RCOG Must Not Permit Abortion at 7 months or Up to Birth
IN BRIEF: The Royal College of Obstetricians and Gynaecologists (RCOG) are having a vote this Friday to decide whether or not to campaign in favour of removing all legal restrictions on abortion. This would mean making abortion legal up to 7 months in pregnancy, and possibly, depending on how the law is interpreted, making abortion legal up until birth.
The vote is this Friday (22/09)
The Royal College of Obstetricians and Gynaecologists (RCOG) is about to take a vote on whether or not to join the Royal College of Midwives (RCM) and the British Medical Association (BMA) in their lobbying efforts to remove all legal restrictions and sanctions regarding abortion.
“Removing all legal restrictions and sanctions” means taking abortion out of the criminal law altogether. This entails that abortion would be legally available, without any restriction, throughout the first 7 months of pregnancy. It is clear that the main proponents of abortion are intent on the law going much further than this and intend on making abortion legally available up until the birth of the child.
In a recent interview, Professor Lesley Regan, Chief Executive of the RCOG approved such a move, comparing the performance of abortions to simply “removing bunions”. This extremist position is now being promoted by two leading medical bodies and could be joined by the RCOG.
The wider membership of the RCOG are not being given a vote on this decision and the RCOG are not releasing the wording of the motion until after the General Council have voted on the motion.
As with the RCM and BMA, the decision to support abortion up to birth, which could affect millions of people, is being made by a small group leading these organisations and does not have the support of its general members.
The RCOG’s proposal would mean making sex-selective abortion legal. It would be perfectly lawful to kill unborn girls for the crime of being girls. This is a revolting form of sexism which no civilised society should tolerate.
The head of the largest independent abortion provider (the British Pregnancy Advisory Service), Ann Furedi, has been very clear about what the removal of all legal restrictions on abortion actually means: "there should be absolutely no grounds for abortion whatsoever… there should be no legal upper limit, that is what taking it out of the criminal law means."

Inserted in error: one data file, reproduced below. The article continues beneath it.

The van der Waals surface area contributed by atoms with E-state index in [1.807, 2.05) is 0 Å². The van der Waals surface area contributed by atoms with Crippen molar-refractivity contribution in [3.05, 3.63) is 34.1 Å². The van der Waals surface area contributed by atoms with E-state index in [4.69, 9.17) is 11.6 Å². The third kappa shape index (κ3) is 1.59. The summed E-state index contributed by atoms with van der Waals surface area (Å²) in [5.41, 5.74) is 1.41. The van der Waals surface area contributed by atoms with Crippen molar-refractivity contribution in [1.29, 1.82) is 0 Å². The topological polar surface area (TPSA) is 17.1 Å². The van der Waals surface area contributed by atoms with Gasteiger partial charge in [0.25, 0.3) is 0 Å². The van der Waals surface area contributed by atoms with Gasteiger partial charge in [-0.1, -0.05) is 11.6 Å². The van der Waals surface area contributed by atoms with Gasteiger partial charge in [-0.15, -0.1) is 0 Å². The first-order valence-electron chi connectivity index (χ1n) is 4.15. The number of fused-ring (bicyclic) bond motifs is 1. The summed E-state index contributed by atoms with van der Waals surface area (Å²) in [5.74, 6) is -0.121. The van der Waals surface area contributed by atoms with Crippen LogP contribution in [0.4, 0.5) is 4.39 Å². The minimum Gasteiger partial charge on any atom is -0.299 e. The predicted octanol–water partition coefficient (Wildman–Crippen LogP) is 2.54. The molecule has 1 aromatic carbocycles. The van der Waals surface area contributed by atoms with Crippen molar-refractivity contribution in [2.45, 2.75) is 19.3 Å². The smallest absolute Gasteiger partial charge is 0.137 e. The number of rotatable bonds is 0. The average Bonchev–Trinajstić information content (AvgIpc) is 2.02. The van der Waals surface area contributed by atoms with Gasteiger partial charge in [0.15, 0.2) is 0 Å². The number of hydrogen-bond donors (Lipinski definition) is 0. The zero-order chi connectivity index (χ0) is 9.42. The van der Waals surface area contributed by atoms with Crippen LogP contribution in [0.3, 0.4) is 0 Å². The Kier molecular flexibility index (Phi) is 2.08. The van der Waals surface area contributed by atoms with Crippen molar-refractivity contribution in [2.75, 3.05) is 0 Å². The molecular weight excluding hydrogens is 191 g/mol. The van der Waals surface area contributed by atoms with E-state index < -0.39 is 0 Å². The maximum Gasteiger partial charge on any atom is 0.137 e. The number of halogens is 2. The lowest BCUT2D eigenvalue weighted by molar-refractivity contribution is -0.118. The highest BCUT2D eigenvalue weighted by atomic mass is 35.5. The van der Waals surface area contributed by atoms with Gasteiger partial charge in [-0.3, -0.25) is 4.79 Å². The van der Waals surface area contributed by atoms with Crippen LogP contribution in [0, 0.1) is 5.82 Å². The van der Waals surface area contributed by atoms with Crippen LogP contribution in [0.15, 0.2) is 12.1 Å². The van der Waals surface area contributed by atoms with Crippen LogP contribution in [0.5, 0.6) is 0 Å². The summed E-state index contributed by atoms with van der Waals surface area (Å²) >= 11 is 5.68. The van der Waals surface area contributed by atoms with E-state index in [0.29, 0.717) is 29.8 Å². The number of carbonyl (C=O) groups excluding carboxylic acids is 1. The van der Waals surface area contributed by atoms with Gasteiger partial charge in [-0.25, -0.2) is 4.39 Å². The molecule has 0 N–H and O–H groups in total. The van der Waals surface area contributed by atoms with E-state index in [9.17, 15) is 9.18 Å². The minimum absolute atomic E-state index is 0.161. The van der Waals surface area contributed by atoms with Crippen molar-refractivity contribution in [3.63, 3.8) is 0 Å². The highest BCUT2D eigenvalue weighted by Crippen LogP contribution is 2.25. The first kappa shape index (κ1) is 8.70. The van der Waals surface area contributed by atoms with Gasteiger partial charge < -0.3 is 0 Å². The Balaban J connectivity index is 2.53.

It’s hard to believe that there are people seriously advocating this practice, but unless we do something, the RCOG could support the removal of all legal restrictions on abortion –potentially allowing abortion up to birth –as their official position on abortion.
Not only is abortion up until birth deeply unjust, these proposals are also seriously out of step with what the public, and women in particular, want.
A ComRes poll earlier this year showed that:
• Only 1% want the abortion time limit raised to birth
• 70% of women would like the current time limit for abortion to be lowered.
• 59% of women would like the abortion time limit lowered to 16 weeks or lower.
• 93% of women want independent abortion counselling introduced.
• 91% of women want an explicit sex-selective abortion ban.
• 79% of general population want a five-day consideration period before abortion.
• 84% of women want improved pregnancy support for women in crisis.
• 76% of population want introduction of doctors to verify that women are not coerced.
• 70% of parents want introduction of parental consent for girls 15 and under to get abortions.
The vast majority of women do not want abortion up to birth. In fact, as can be seen, 70% of women want the abortion limit lowered. A clear majority want to see an outright ban on sex-selective abortion.
If all legal restrictions on abortion were removed, the abortion limit would be increased, sex-selective abortion would completely lawful, and there would be no legal requirement for doctors to assess a women before an abortion.
Additionally, from a legal standpoint, these motions appear to be extremely poorly thought through. By removing sections 58 and 59 of the Offences Against the Person Act (which is what removing all legal restrictions would involve), it would become extremely difficult to prosecute in cases of forced abortion.
In R. v Magira , for example, the husband wanted his wife to have an abortion. She wanted to keep the baby. So he went online and ordered abortion pills that he gave her without her knowledge or consent. In this case, fortunately, the pills did not work and the child was born healthy. The husband was convicted of attempting to procure an abortion and sentenced to three years in prison.
This conviction was entirely right and just – it is not controversial. Yet repealing sections 58 and 59 will make it much harder to prosecute cases of this kind, of which there are several every year.
Please sign this petition against any motions in the RCOG General Council Meeting which seek to remove all legal restrictions against abortion and therefore introduce abortion on demand, for any reason (including for sex-selection) up to 28 weeks, or even up to birth.